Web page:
A few final books we wanted to squeeze in: Reality Boy, which received some buzz early in the year but seems to have fallen off everyone’s radars despite three year-end Best lists; More Than This, a book that has picked up some traction recently as a buzz book and potential contender; and Black Helicopters, which seems strongly divisive but which no one has forgotten despite having first read it months ago — and staying power matters when it comes to awards.
(As a bonus, we each reviewed one of them so you can try to guess which “I” is which blogger!)
A.S. King always delivers an emotional read, with well developed characters, absorbing situations, effective touches of quirky humor, and a thoughtful approach to real life issues. Reality Boy is no exception; Gerald’s family situation is heartbreaking and his emotional journey is finely wrought. He is fighting against so much — against his past, his temper, his reputation, his home life — that his achieving a modicum of peace and balance feels just as epic to the reader as it does to Gerald. King’s ability to show Gerald’s violence and to share some of his brutal fantasies while still maintaining his relatability is impressive. The theme of seeming vs reality, of lived experience vs perceived experience, is played out with almost every character in the book, and on the Faust family as a whole, and resonates strongly today where we can use the online sphere to help shape our meatspace identities.
This is not a perfect book, and the moments of weakness are probably enough to knock it off a list of final five. Gerald’s romance with Hannah is a little too simple and thus seems bland. Their plan to run away is melodramatic (which I suppose makes it true to teenage life), but the joining the circus part feels a bit random — a flaw that seems more obvious because of an abrupt turnaround of an ending. Some of the details in the novel are a tad heavy handed: the cartoony, overly sweet imagery of Gersday; the decision to name the family “Faust”. I think the biggest problem is with Tasha and Mrs Faust; they’re both underdeveloped and unsatisfying characters (it’s especially obvious because the other characters are so nuanced and relatable).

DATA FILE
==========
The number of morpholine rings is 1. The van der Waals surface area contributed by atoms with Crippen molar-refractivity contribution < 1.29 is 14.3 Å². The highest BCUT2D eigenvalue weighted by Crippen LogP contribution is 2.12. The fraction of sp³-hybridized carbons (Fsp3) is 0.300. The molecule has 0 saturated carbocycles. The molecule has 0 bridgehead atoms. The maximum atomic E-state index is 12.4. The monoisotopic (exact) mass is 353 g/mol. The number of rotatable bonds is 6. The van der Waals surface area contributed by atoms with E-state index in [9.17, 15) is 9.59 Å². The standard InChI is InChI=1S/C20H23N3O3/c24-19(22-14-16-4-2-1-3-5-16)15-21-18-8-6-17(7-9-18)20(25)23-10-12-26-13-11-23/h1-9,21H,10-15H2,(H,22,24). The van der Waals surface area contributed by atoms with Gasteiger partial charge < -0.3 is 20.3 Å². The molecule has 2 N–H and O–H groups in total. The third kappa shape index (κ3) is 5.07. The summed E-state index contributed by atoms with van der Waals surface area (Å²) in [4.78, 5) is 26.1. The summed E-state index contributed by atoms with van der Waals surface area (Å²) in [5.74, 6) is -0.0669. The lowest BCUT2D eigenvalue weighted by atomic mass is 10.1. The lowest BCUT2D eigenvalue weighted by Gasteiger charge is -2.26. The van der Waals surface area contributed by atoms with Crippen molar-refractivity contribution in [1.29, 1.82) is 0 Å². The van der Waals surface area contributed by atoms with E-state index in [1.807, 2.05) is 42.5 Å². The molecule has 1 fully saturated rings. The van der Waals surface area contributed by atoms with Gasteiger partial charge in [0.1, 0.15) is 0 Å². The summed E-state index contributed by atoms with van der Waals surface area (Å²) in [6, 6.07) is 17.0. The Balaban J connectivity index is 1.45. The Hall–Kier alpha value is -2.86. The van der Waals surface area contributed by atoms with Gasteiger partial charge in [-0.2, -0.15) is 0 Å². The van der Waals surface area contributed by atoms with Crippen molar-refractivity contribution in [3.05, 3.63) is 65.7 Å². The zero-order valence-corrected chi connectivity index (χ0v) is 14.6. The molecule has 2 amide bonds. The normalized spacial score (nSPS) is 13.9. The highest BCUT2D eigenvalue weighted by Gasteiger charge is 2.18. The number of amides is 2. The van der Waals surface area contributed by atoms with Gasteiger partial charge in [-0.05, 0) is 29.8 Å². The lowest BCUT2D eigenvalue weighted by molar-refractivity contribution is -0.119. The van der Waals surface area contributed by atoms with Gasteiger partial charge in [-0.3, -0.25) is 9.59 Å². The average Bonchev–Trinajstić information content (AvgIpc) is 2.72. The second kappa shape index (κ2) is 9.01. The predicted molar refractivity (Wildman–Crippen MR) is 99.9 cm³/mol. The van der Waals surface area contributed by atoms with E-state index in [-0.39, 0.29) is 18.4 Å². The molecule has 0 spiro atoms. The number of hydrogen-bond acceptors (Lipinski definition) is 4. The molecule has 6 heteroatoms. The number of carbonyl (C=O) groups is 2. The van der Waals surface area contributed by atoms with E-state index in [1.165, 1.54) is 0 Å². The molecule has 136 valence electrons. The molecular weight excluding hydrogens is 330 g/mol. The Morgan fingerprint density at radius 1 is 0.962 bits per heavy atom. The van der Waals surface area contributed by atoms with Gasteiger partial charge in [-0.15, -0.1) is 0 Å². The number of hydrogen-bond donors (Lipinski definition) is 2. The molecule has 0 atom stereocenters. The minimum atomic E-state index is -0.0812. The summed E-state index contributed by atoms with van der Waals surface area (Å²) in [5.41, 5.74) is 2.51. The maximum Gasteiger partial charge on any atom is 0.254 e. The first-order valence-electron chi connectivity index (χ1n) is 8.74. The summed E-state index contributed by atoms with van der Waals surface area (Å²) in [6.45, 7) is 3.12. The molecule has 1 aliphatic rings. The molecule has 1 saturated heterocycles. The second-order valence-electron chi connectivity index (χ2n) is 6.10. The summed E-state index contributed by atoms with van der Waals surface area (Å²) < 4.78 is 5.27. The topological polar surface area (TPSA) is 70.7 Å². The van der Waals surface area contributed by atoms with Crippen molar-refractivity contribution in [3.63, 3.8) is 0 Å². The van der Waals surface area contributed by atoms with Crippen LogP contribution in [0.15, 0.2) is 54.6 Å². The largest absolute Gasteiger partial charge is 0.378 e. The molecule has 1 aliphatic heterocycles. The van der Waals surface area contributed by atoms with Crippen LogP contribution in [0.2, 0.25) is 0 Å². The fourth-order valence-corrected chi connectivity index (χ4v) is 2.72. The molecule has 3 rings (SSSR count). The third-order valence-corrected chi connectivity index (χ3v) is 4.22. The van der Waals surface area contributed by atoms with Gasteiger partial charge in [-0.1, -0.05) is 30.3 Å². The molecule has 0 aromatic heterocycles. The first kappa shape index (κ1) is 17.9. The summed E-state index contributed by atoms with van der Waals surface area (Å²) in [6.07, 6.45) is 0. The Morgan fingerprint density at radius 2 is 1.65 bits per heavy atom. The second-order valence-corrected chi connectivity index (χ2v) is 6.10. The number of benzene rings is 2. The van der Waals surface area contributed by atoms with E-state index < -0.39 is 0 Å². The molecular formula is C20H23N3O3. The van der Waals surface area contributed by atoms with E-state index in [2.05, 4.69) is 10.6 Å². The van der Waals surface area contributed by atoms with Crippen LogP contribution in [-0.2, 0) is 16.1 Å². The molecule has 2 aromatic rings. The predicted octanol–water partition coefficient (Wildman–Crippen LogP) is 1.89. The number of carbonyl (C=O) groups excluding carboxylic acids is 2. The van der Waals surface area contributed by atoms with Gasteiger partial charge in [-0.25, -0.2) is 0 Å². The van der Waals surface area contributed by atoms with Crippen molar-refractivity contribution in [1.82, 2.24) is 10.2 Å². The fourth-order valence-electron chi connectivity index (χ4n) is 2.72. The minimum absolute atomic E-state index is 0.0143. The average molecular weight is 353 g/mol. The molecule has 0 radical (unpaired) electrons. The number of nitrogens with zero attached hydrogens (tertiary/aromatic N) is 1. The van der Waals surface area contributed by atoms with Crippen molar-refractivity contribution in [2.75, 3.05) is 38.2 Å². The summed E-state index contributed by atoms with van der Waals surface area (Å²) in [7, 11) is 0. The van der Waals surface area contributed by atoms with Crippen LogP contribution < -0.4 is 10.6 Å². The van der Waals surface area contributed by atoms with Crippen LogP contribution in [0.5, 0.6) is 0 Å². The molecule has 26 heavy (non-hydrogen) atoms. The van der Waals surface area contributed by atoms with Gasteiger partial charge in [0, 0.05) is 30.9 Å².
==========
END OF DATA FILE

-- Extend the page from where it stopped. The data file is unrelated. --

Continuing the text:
These flaws are not major, but do drag the book down a bit. There’s quite a bit of good here, so I’m glad its hung on and is getting some year end love, but ultimately I don’t see it taking a medal.
I didn’t read this until last week, and then, after a slow start with the first section, I stayed up all night devouring it. This is an unusual, thought-provoking, genre-defying read, and I think it has serious potential — but I can’t say for sure, because this is also a book that demands a second read and I sadly don’t have time to give it that attention before the YMAs.
We discussed this at our local Mock Printz the other day, where it netted an honor. Readership wasn’t at 100%, but even so the conversation was intense and could have gone on far longer than the 20 minutes we’d allotted for each book. Because there’s a lot here. Some of the conversation focused on the questions (foremost among them: will there be a sequel? I can’t find anything out there either way; if anyone knows, please tell the rest of us!). Some of it focused on the philosophical and thematic scope. Some of it was about the specifics of the world building. And some was about Ness’s writing, which is vivid and tight and moved between two very different spaces and tones (the memory scenes and the now scenes) without missing a beat.
I mentioned questions and world-building. I had concerns about the accuracy, if you will, of the American town Seth and his family move to after the incident. Halfmarket just sounds British and not Pacific Northwest; I doubted the likelihood of the pervasive homophobia (total ostracism for Seth) in a Pacific Northwest college town; and I wondered about the perfect boy with the Scandinavian name in that unlikely town — Gudmund is just so obvious as a name/symbol. But then it was raised that we don’t know if any of those things are real or if they are all programmed entities. Is the virtual reality one reality or many realities? Is the narrative imperative of everything happening just as Seth expects it to perhaps true of the life he lived when he was in the coffin, as much or more than it is true once he wakes up? I don’t know, without a reread, what’s actually there, and I am a big believer in sticking to theories that can be supported by the text, but based on my one read these are potentially supported interpretations and they make this a more interesting and complex piece of science fiction than we have seen in some time.